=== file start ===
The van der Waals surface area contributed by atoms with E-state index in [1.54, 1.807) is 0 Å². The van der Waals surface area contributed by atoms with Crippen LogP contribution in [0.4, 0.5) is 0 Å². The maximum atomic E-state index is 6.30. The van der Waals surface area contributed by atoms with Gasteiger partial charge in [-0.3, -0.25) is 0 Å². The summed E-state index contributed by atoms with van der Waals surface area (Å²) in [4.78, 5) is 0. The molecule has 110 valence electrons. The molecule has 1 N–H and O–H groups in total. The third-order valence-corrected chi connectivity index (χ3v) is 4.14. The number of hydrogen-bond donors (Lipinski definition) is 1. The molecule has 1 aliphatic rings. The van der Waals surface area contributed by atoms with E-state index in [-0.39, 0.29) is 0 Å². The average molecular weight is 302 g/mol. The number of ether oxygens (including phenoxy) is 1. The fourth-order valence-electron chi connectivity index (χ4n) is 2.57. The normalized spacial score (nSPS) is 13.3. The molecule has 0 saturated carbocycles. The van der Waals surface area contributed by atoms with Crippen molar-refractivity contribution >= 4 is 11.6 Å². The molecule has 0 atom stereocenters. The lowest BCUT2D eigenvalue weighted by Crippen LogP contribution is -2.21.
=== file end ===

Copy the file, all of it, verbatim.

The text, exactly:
The van der Waals surface area contributed by atoms with E-state index in [1.54, 1.807) is 0 Å². The van der Waals surface area contributed by atoms with Crippen LogP contribution in [0.4, 0.5) is 0 Å². The maximum atomic E-state index is 6.30. The van der Waals surface area contributed by atoms with Gasteiger partial charge in [-0.3, -0.25) is 0 Å². The summed E-state index contributed by atoms with van der Waals surface area (Å²) in [4.78, 5) is 0. The molecule has 110 valence electrons. The molecule has 1 N–H and O–H groups in total. The third-order valence-corrected chi connectivity index (χ3v) is 4.14. The number of hydrogen-bond donors (Lipinski definition) is 1. The molecule has 1 aliphatic rings. The van der Waals surface area contributed by atoms with E-state index in [-0.39, 0.29) is 0 Å². The average molecular weight is 302 g/mol. The number of ether oxygens (including phenoxy) is 1. The fourth-order valence-electron chi connectivity index (χ4n) is 2.57. The normalized spacial score (nSPS) is 13.3. The molecule has 0 saturated carbocycles. The van der Waals surface area contributed by atoms with Crippen molar-refractivity contribution >= 4 is 11.6 Å². The molecule has 0 atom stereocenters. The lowest BCUT2D eigenvalue weighted by Crippen LogP contribution is -2.21.